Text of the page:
There is virtually no precedent in America for what transpired at that bond hearing. The forgiveness expressed by some of the family members astounded everyone who heard them speak. [p164]

Further on they wrote:

There are cynics who assume these extraordinary expressions of forgiveness were only a trip of the tongue when these family members were put on the spot – but if that’s true they would have recanted their statements or qualified them somehow. And that is not what has happened. In fact, there seemed to be a higher power at work that Friday morning in June, and it was for all of them a moment of revelation from which they continue to gather strength. Each of them said something distinctly different at the bond hearing, and all the complexities and contradictions that weave their anger and grief into the notion of forgiveness must be considered. This forgiveness is not easy; it is quite the opposite. [p165]

Frazier, Powers and Wentworth considered all this in a chapter entitled “What is forgiveness?”

Behind Peter’s quantitative question – how many times, Lord? – was really the substantive question about what is forgiveness. And, by his answer, Jesus himself went beyond the quantitative – almost dismissively answering ‘seventy-seven times’ to Peter’s proffered ‘seven times’. Instead Jesus then went on to the substantial question about what forgiveness is. The remaining portion of our gospel reading this morning proves that.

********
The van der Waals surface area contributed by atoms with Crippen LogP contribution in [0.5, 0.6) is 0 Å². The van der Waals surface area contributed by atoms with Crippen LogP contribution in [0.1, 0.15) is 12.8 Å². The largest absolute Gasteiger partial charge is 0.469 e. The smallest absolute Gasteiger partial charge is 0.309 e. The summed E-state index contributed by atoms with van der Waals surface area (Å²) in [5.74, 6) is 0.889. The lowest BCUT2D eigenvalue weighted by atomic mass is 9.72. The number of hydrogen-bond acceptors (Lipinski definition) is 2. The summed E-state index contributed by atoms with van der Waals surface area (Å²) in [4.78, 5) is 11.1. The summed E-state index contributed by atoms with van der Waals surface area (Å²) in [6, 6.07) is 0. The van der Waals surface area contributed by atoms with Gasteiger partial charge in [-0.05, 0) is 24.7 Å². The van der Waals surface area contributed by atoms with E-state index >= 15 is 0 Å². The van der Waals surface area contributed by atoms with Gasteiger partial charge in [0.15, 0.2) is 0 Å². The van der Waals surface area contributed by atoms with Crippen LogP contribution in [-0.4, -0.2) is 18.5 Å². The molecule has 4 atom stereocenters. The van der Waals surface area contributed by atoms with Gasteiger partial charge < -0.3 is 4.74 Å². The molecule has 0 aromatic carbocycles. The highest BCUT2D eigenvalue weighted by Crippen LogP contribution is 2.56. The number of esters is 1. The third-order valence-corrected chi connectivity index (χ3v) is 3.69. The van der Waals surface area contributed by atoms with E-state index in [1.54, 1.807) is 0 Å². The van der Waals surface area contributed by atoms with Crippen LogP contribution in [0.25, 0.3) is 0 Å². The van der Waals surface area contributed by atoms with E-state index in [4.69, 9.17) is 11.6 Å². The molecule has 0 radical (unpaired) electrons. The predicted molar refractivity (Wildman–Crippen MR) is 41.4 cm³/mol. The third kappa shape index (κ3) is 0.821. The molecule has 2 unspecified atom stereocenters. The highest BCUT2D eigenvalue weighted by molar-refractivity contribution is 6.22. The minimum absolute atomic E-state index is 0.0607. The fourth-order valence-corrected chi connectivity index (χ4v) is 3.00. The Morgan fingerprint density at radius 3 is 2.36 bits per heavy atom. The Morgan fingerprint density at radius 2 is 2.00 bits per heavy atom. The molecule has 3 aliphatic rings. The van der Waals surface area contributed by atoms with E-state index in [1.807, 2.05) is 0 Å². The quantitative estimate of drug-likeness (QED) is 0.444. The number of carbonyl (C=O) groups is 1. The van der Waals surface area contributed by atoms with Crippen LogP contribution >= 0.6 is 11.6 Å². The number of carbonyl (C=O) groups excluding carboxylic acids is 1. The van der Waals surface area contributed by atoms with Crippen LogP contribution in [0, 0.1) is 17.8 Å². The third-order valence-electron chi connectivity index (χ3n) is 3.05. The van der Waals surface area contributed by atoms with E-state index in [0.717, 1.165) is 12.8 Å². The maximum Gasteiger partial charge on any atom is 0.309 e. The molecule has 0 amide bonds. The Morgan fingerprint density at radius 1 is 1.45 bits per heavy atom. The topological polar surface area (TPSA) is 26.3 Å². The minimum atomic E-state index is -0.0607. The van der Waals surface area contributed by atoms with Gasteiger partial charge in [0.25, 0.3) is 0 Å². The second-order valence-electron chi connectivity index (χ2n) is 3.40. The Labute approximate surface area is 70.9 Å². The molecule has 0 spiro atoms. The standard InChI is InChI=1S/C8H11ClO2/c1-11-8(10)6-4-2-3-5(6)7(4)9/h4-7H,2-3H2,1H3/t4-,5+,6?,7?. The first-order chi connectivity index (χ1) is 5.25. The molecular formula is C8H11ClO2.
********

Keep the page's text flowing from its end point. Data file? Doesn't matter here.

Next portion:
So our question today is not really about how many times each of us should forgive others – and I once read a biblical literalist justifying that one didn’t have to forgive the seventy-eighth sinning of someone else – but what is the nature of the forgiveness to which we are called when we pray the Lord’s Prayer – Forgive us our sins as we forgive those who sin against us.

As we start to consider this, let me ask you to reflect through your own experience and ask you these questions:

What has been the most powerful example of forgiveness you have encountered in someone you have met? What was it about that example that so impressed you?

I am not asking what is the most powerful example of forgiveness you have read about, but that which you have actually encountered in people you have met.